Fortunately ZZ can speak to this type of situation extremely eloquently and she makes it a blast here for the listener to wade through relationship detritus. The album begins with "Ghost" where Ward hum-sings a brief and wordless intro that gives the song a similar vibe to her earlier hit "Put the Gun Down;" she hasn't picked up the gun but she's pulled the trigger on a relationship that soured because of infidelity on the part of her ex, and she pointedly signs off with the line "We're ghost, and I'm dancing on our grave."
As sure as the music here is excellent, the happiness factor is out with the trash; Fantastic Negrito plays the part of a hesitant lover as he duets with Ward on the slinky "Cannonball;" Michael "Fitz" Fitzpatrick of Fitz and the Tantrums likewise duets with ZZ on the catchy "Domino" where the aura is so bouncy that it belies the fact that this relationship too has/is about to come to an end. Ward coos and howls through the gospel blues of "Let it Burn" and even points the finger of responsibility at herself ("From the moment I failed you ) but the song is a sort of turning point in the album; now she's reveling in the aftermath.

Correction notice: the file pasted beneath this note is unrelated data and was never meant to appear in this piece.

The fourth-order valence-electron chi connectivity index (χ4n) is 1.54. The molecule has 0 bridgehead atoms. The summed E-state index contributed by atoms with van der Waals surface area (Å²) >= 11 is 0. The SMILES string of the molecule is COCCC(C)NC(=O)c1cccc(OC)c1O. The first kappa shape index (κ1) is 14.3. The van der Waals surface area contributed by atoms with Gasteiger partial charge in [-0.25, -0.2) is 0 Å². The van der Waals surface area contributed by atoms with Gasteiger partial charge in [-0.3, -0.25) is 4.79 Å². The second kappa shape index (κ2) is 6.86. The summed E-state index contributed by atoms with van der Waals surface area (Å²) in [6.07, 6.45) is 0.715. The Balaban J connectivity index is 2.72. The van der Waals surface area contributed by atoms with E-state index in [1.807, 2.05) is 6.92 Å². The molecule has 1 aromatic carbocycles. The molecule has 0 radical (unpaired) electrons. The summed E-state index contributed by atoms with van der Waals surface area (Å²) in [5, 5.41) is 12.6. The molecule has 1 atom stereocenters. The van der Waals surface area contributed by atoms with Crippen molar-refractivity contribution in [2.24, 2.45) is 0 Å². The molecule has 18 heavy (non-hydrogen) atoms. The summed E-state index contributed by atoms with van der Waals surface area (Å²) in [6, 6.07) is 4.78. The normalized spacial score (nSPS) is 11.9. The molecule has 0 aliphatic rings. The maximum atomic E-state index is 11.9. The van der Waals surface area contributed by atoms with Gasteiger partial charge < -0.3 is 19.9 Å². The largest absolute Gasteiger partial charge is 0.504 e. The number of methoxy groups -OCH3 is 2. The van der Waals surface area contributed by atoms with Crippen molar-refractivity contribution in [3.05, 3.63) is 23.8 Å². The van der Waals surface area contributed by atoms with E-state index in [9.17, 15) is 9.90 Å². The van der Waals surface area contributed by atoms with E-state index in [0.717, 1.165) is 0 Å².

There is no animas involved in the tender and acoustic "If U Stayed" either; Ward merely offers one last expression of continuing love to an ex, hoping that as the two go their separate ways that she's occasionally thought of, and fondly.
Closing track "Ride" is designated as a bonus track, probably because it differs in subject matter from all the heartbreak that precedes it; the song ostensibly is about a carefree and slightly careless ("Yeah I don't stop just cause it's red ") joy ride but it is really a metaphor for a relationship, one that is just beginning and going great guns for the moment.
Ward's sultry voice and her knack for catchy vocal phrasing makes The Storm an enjoyable listen all the way through for all comers, and those who happen to be recently heartbroken will find a hefty cathartic here too.
Get your copy here.
ZZ Ward - The Storm